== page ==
Its ‘upgrades’ from Crash 2 are summarised in two buzzwords of the late 90s: ‘Replay value’. Graphical fidelity was increasing at an unprecedented pace, and the CD-ROM allowed more stuff to be put into games than ever before. Sequels to hit games were still required to be bigger than their predecessors, but the rules for 3D gaming were still not set in stone by 1998. While Crash 1 shared a birth year with 3D gaming bibles Super Mario 64 and Tomb Raider, three-dimensional ‘norms’ wouldn’t be set until the next console generation. Thus, 3D sequels more often than not attempted to pad out the gameplay loop, as opposed to expanding upon it. In these days of the indie game renaissance, with focused and polished experiences once again at the forefront of gaming, these kinds of iterations tend to lose a lot of their lustre. Crash 3 has definitely not aged all that well in that regard.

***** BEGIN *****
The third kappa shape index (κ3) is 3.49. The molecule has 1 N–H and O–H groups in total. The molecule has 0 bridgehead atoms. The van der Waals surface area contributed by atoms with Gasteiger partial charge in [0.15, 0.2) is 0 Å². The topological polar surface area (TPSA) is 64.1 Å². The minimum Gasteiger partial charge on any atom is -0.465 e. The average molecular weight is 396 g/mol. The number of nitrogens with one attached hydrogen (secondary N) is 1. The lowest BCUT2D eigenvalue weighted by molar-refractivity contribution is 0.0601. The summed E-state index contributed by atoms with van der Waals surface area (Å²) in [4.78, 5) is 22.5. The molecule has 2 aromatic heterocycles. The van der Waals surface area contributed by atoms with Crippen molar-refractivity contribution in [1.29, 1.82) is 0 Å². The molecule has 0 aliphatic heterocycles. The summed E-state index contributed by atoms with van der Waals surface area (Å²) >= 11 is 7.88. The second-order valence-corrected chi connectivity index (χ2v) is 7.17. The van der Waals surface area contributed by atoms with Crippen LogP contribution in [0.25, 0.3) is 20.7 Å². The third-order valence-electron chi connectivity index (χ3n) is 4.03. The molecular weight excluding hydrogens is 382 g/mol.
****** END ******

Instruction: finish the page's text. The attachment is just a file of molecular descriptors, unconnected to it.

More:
Crash 2’s new mechanics never interrupted its core gameplay loop, and those that did were confined to brief interruptions. When they did have their own level, they were few and far between. We won’t discuss the bosses here, because it’s naturally assumed that they offer sufficient changes to the gameplay norm. In Crash 2, there are only three bear-riding ‘Polar’ levels and two jet pack levels out of a total of 27. The waterboarding and hanging sections were just that; smaller sections of certain levels. By contrast, Crash 3 features two underwater levels, two tiger-riding levels, three aeroplane levels, four motorcycle levels, and four jet ski levels out of a total of 30. Half of Crash 3’s levels don’t use its core gameplay style, which is simply too many interruptions. These levels vary in player enjoyability as well; I can guarantee you that there’s ample debate to be had about the merits of those underwater levels by themselves. To get stuck into Crash 3’s gameplay loop only to be torn away from it to play a mediocre aeroplane level is personally frustrating, and I pray that I’m not alone.